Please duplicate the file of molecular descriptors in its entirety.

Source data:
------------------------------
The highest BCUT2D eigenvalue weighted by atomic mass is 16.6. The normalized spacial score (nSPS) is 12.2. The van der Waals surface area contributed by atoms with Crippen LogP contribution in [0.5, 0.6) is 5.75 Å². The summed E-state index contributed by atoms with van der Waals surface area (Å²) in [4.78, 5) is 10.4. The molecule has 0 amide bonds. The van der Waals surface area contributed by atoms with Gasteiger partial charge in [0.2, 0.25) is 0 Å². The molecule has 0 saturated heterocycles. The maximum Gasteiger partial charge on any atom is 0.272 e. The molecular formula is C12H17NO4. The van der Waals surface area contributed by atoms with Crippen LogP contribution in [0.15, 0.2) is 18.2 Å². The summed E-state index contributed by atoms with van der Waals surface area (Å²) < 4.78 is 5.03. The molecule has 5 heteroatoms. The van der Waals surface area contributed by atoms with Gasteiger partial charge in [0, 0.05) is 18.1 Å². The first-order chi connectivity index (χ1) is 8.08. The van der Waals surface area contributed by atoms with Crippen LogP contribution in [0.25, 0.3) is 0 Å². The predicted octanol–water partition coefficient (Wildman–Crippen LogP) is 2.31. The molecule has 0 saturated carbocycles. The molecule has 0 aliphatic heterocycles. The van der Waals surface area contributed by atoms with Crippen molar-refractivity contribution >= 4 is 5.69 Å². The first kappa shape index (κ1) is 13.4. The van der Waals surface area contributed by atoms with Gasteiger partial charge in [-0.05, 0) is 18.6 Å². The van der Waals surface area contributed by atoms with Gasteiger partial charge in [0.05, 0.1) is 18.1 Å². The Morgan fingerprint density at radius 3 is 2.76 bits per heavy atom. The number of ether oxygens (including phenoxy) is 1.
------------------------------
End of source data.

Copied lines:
The highest BCUT2D eigenvalue weighted by atomic mass is 16.6. The normalized spacial score (nSPS) is 12.2. The van der Waals surface area contributed by atoms with Crippen LogP contribution in [0.5, 0.6) is 5.75 Å². The summed E-state index contributed by atoms with van der Waals surface area (Å²) in [4.78, 5) is 10.4. The molecule has 0 amide bonds. The van der Waals surface area contributed by atoms with Gasteiger partial charge in [0.2, 0.25) is 0 Å². The molecule has 0 saturated heterocycles. The maximum Gasteiger partial charge on any atom is 0.272 e. The molecular formula is C12H17NO4. The van der Waals surface area contributed by atoms with Crippen LogP contribution in [0.15, 0.2) is 18.2 Å². The summed E-state index contributed by atoms with van der Waals surface area (Å²) < 4.78 is 5.03. The molecule has 5 heteroatoms. The van der Waals surface area contributed by atoms with Gasteiger partial charge in [0, 0.05) is 18.1 Å². The first-order chi connectivity index (χ1) is 8.08. The van der Waals surface area contributed by atoms with Crippen LogP contribution in [0.25, 0.3) is 0 Å². The predicted octanol–water partition coefficient (Wildman–Crippen LogP) is 2.31. The molecule has 0 saturated carbocycles. The molecule has 0 aliphatic heterocycles. The van der Waals surface area contributed by atoms with Crippen molar-refractivity contribution >= 4 is 5.69 Å². The first kappa shape index (κ1) is 13.4. The van der Waals surface area contributed by atoms with Gasteiger partial charge in [-0.05, 0) is 18.6 Å². The van der Waals surface area contributed by atoms with Gasteiger partial charge in [0.05, 0.1) is 18.1 Å². The Morgan fingerprint density at radius 3 is 2.76 bits per heavy atom. The number of ether oxygens (including phenoxy) is 1.